Looking after a garden in the middle of the busiest part of a very busy city has its interesting moments. There you are, bum in the air, nose to the earth while a horde of tourists and Amsterdammers dawdle or rush by.
There is a bike hire shop in the alley, and two cafés. And the alley is quite a nice place to walk through now that there is no longer a steaming heap of rubbish that you have to sidle past. It is, in any case, a very visited area, and we get our fair share of traffic through our little alley now.
Sometimes a big tour group (30+ big) comes through. There you are: kneeling over the gardens (bum => air, nose => earth). Occupying space. And they don’t see you until the very last moment (groups of people are very stupid), and you wonder when you will be trodden upon.
And because you seem to be an obvious part of the furniture, you often get asked the way to such-and-such: Central Station, the nearest pizza joint, the Red Light District, the closest Smart Shop, a specific street.
I had a rather surreal experience recently: a sweet looking young woman with long brown hair asked me the way to the Prostitute Information Centre (PIC). She called it something else, but I figured that’s what she meant.
I vaguely pointed a few streets further up. But she insisted on showing me her map. As she spread it out on the ground in front of me she explained, rather apologetically, that it was in Hebrew.
Mmm. Interesting. A map that you recognise but with funny little squiggles for street names. I puzzled it out, and found the PIC. I said triumphantly, “That’s where it is!” And very enthusiastically she agreed, “Yes, that’s what it says!”, pointing to some curly characters near my finger.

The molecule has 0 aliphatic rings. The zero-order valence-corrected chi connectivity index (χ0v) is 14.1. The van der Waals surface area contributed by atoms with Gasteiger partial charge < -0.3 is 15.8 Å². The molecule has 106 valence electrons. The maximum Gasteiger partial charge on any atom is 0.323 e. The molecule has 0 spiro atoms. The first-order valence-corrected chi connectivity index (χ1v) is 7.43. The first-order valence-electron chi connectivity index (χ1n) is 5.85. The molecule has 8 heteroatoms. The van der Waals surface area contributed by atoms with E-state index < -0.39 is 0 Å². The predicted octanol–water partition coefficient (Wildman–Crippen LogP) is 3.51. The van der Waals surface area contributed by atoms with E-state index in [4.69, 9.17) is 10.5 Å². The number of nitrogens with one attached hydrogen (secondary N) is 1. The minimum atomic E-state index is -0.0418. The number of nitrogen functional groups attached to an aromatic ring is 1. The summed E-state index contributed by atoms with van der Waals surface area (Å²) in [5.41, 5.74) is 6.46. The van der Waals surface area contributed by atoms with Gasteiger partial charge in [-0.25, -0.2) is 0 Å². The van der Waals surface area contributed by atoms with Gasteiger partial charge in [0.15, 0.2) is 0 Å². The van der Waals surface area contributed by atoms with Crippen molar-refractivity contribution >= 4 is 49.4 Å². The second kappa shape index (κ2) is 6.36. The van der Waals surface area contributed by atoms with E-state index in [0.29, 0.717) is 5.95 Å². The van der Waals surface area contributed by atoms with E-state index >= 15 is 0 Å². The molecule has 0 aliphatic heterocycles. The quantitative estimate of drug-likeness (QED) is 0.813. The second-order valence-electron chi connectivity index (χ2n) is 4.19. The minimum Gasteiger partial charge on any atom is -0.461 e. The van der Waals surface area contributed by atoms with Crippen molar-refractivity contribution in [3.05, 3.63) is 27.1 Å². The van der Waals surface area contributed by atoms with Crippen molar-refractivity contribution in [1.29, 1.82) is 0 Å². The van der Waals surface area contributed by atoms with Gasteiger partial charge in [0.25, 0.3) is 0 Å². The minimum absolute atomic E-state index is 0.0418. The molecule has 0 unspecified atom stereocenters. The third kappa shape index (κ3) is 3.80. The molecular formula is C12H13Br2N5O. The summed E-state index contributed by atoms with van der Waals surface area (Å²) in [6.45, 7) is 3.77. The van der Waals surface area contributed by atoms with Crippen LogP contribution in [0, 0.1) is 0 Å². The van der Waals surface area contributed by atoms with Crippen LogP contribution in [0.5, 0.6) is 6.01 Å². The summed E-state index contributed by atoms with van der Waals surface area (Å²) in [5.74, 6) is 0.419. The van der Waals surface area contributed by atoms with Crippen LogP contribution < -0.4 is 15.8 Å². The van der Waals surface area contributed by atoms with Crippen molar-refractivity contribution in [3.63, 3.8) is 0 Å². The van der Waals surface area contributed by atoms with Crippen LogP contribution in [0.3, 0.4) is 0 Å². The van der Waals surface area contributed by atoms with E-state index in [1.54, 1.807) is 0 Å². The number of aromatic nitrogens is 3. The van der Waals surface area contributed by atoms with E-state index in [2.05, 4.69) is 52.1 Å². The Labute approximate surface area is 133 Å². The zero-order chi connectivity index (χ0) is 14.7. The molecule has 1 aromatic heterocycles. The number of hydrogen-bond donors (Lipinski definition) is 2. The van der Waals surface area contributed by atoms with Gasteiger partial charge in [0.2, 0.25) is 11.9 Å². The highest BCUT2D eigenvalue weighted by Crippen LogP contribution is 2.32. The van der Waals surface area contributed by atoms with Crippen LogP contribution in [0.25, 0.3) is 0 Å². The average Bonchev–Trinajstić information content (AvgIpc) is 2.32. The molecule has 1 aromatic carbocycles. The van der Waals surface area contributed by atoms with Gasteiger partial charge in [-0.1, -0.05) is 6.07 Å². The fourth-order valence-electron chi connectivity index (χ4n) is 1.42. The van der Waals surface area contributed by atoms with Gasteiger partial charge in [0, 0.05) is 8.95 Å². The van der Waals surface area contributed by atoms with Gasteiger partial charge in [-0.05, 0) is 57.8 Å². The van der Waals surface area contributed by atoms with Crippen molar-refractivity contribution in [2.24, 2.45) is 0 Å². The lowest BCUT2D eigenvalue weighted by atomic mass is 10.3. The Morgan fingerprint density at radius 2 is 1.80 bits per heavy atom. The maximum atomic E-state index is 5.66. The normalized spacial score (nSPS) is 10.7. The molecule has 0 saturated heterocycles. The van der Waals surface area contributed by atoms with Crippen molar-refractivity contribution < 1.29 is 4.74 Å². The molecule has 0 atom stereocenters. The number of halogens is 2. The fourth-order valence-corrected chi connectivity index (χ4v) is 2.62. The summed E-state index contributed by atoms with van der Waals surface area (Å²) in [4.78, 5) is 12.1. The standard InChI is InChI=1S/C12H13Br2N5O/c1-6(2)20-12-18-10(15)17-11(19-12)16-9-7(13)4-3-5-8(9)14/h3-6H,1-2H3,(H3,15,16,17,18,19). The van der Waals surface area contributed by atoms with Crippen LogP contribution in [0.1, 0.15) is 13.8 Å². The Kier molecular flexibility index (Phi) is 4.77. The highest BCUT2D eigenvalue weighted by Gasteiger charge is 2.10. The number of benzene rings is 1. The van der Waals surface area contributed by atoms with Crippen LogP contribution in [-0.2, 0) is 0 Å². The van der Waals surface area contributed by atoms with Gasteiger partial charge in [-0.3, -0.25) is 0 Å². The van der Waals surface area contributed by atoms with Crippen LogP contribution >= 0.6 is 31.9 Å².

Oh. So what are you actually asking me?
I decided that she needed clearer instructions. “Look, you are here [stabbing at the Oudezijds Armsteeg]. Just keep walking up here [pointing left to the Warmoesstraat], and keep looking to the left. It’s only a few streets further. When you see the church, go into that alley. That’s where the PIC is.”
She looked at me rather doubtfully.
I was a bit confused by her reaction.
I explained it again, and added, “You can’t miss the church. It’s really big. Look for a garden.” (Gardens are sparse in this part of the city.) I repeated everything again…maybe it would make sense the fourth time.
She nodded, thanked me, and started to go. Then she turned back and smiled, and said, “It’s nice that you are doing this!”, waving an arm at the gardens.
I’m not sure she did understand my instructions, but by the time that she had turned the corner I had already put my nose back to the earth.